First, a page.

Part 1: Talks about his early family life and parents’ background in Wales. Went to Welsh chapel. Politically his grandfather and great uncle were Liberals. Talks about his Great uncle [00.55]. Regrets at not learning to speak Welsh. Wife called him “a fiery Welshman” –but flames diminished by being a Wykhamist by education. Born 1926, aware of long queues outside labour exchange in the 1920s -Port Talbot was a working class town [02.10] with steel works. Grandfather was a founder member of a trades union. Later, as a barrister, his best clients were in the Iron and Steeltrades Confederation. Development of personal political views [3.18] as protégé of friend (Robert Sheaf) at Winchester. Wrote “Charter of St Martha’s Vineyard” influenced by GK Chesterton –mixed but individualistic [4.20] Going to Winchester public school after local schools. Interesting and diverse influences –headmaster Spencer Leeson became Bishop of Peterborough –introduced him to Europe. Eric James was responsible for Debating Society which he joined. Winchester deeply linked to European religion and politics [06.20]. He and Robert planned out future political careers aged 15 –planned to be Prime Minister. Talks about an essay he wrote during military training. [08.40]. Cyril Robinson another important influence at Winchester (mentions other names too). History lessons gave an important grounding in world to come. Describes cycling round Hampshire and visiting old churches. Found Roman coin near Andover. Links with Winchester continued. [12.05] 1945 Election –he was campaigning for Liberal Party before joining the army, he enlisted in 1944 and expressed preference for Royal Signals. Had served in Home Guard and OCTU (Officer Training Cadets) signals platoon –was keen on making his own radio sets. [12.55]. He was a Liberal Unionist, canvassed for Liberals at Exeter –they also had good sandwiches. Became a Conservative on arriving at Cambridge (University) –still regarded himself as “Chestertonian”. [14.57] Army career in Signals –training and commission. Snowed in at Catterick then went to East Africa for 20 months as 2nd in command of 100 soldiers [16.00]. His commander had enlisted from the dole. Not tempted by career in army already had a scholarship to study Law to Cambridge. [18.00]. Father and Great Uncle were Solicitors, no question that he would be a lawyer. Trinity Hall [18.55]. Active in the Cambridge Union. Politics dominated his life at Cambridge chairman of Conservative Association [19.45]. Peers at Cambridge –mentions Denzil Freath, Tony Lloyd, Douglas Hurd, Greville Janner, Percy Craddock , Jack Ashley [22.06]. A lot of intermingling. [23.22]Took Bar Exams (with Patrick Jenkin, close colleague). Refers to origins of Bow Group [24.20] to match the intellectual component of the Fabian Society. First pamphlet was on “Coloured people in Britain” trying to influence colonial and commonwealth people (who were otherwise voting Labour) with Conservative ideas 25.30. Prepared them to focus on immigrants when they came. Described himself as Centre Conservative. [27.45] Influx of immigration –refers to Enoch Powell and Kenya where Mau Mau prisoners were being maltreated –principles of Imperial rule should be universal [28.45]. Importance of Ian Macleod –and also Enoch Powell –broadminded and diverse party [29.45]. Legal career –diverse chambers -mentions some of the people (Rose Heilbron ?, Ewan Montague, Brian Gibbons, Norman Richards). “Inherited” the brief for organisations like the Police Federation and Iron and Steel Workers Union. Welsh background equipped him to represent Unions. Tells joke about his wife’s father stipulating whom could she could marry (not a lawyer, a politician or a Welshman) [31.50] Managed to maintain career in law and in politics –became Solicitor General. Assumed it could happen –regarded the Lord Chancellorship as a better bet than the Premiership [32.15]. Doesn’t regard himself as ambitious. Talks about last cases at the Bar –against Quentin Hogg. Tells story about Hogg and the Kenno-meat dogfood case which he fought and won [34.45]. Law always part of a parallel career. 1955 & 59 Fought Aberavon constituency –invited to become candidate without selection process. Issues were about “large Government” and reducing the tax burden. [37.00]. Solid Labour constituency. Didn’t want to win seat then –wasn’t ready for Parliament then. Third attempt was Bebington on Merseyside –fitted in with his work on Wales and Chester Law Circuit. Fully competitive Selection process this time. Lost seat in 1966. Talks of Earlier Tory domination of Merseyside [39.35] when Merseyside had voted with their (Protestant) church against the Irish but now voted with their class [40.00]. Negative campaign in 1964 on threat of a return of Labour Government. Talks of campaign using a speaker van with music –constituency was “Beatles country”. Also considered idea of launching a pirate radio station [41.45]. Successful against the grain of the result in General Election. Impressions of Parliament –less hostile than he thought it would be -his Trade Union background made him more at ease with mood in Parliament (dominated by Labour Government) [43.20]. Working life –absence of secretarial support –shared a secretary with two others; worked sitting on benches. Salary –less than adequate, many had other careers, many Tories were ex-officers with pensions [45.20]. Interesting how mood of the House could change. Speaks of handling two major Bills –Industrial Relations Bill and European Communities Bill [46.00]. Moved to Front Bench pretty early. 1970 Became Solicitor General. Maiden speech –a mélange of Ian Macleod and Enoch Powell. Became a member of One Nation Group [48.10]. Enjoyed speaking. Managing two careers –in Law and Politics. Describes charting a plane to get back for a three line whip [49.30]. Tells another story about leaving a case by charter plane and hearing the result –he won –over the radio en route to Westminster (“grande luxe”). The Whips –had little reason to be fierce –there was lot of automaticity about handling the work; debates were not prolonged unduly people didn’t sin it out to be a damned nuisance. Got advice from people on the other side [52.20]. Party willing to acknowledge dissent –e.g. over Europe. [54.25] People expect MPs to concentrate more on their position today, plus their workload is higher. He feels Government should be equipped with people with a non-political career. Strong case for preserving the Lords as is [55.45]. Makes analogy of Lords as Trial Judge and Commons as the Jury. 1966 Lost office –great disappointment, hadn’t expected it. Sent telegram “can you spare a dime?” Continued to be active in party and to practice Law. 1970 Elected to Reigate, had earned a safe seat [59.25]. Appointments under Ted Heath –Solicitor General. Involvement in major legislation –impact on working life. Opportunity for confidence. Worked with Robert Carr –marvellous man. Important work on European Communities Bill. Still working with modest resources. Worked alongside Peter Rawlinson (frequently referred to in interview). [1.03.28] Other things to do –trial of alleged unseemliness in theatres – Oh! Calcutta trial. [1.04.18] Relationships with other members –try to maintain civil relationships. Jack Ashley was one of closest friends. Denis Healy jibe [1.05.15]. Sad that Denis never achieved leadership of the party. Personal regret about not attaining leadership. Personal v political life [1.07.25] Continuous balance e.g. in Bebington seat; rented house near constituency. Harder today to maintain that balance for a member. Regrets the necessity for a nearly exclusive political career before Westminster. [1.09.40] Admired Macleod, Powell, Carr. [1.10.40] Leaving office. Sad to go. Working with Margaret (Thatcher) was worthwhile and rewarding –despite differences. Impressive to see her perform as leader. [1.12.00] Describes seeing her deal with Russian leadership and then in Tokyo for G5/G7 ? Performed without script-astonishing. Real personality. Story of European meeting under Danish leadership –Mitterand anecdote.[1.15.17] Moving to the House of Lords 1992. You don’t have access to the same resources. You can use the Library. Workload is what you make of it. You are relieved of burden of constituency work, but kept busy. Wife is also a peer. Rewarding, friendly and courteous atmosphere. [1.17.14] House of Lords reform. Some changes need to be made but not introduction of elected members. No one can demonstrate how situation will be improved –it’s only about “legitimacy”. Expects “sanity to prevail”.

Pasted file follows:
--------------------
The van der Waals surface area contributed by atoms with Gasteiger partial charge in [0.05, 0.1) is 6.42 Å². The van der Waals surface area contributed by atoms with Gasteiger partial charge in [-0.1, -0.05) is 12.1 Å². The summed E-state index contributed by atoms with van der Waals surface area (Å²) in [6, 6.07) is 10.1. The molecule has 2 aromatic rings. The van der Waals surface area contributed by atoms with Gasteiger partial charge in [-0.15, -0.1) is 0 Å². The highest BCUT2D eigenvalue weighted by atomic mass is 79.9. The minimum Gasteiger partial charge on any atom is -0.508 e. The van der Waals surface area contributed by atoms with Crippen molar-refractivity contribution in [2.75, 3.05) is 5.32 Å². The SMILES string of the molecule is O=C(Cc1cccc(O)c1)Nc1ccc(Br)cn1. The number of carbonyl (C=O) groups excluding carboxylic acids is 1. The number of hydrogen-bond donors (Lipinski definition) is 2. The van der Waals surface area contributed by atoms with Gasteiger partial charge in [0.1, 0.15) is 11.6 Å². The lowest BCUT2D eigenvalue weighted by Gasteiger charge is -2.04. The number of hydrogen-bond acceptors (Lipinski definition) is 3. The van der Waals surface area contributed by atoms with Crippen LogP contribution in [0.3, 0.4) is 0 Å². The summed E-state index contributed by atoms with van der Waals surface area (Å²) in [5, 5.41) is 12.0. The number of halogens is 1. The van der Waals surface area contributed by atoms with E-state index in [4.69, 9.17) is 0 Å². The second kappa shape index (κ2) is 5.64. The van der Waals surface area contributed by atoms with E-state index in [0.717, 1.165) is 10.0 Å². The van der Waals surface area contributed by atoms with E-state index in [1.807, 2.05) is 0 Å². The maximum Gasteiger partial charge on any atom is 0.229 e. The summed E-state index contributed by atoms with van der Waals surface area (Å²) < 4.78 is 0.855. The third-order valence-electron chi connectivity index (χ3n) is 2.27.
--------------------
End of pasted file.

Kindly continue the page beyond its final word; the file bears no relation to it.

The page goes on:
• Description

    Life story interview with Lord Philip Goodhart (1926-2015), former Conservative Member of Parliament.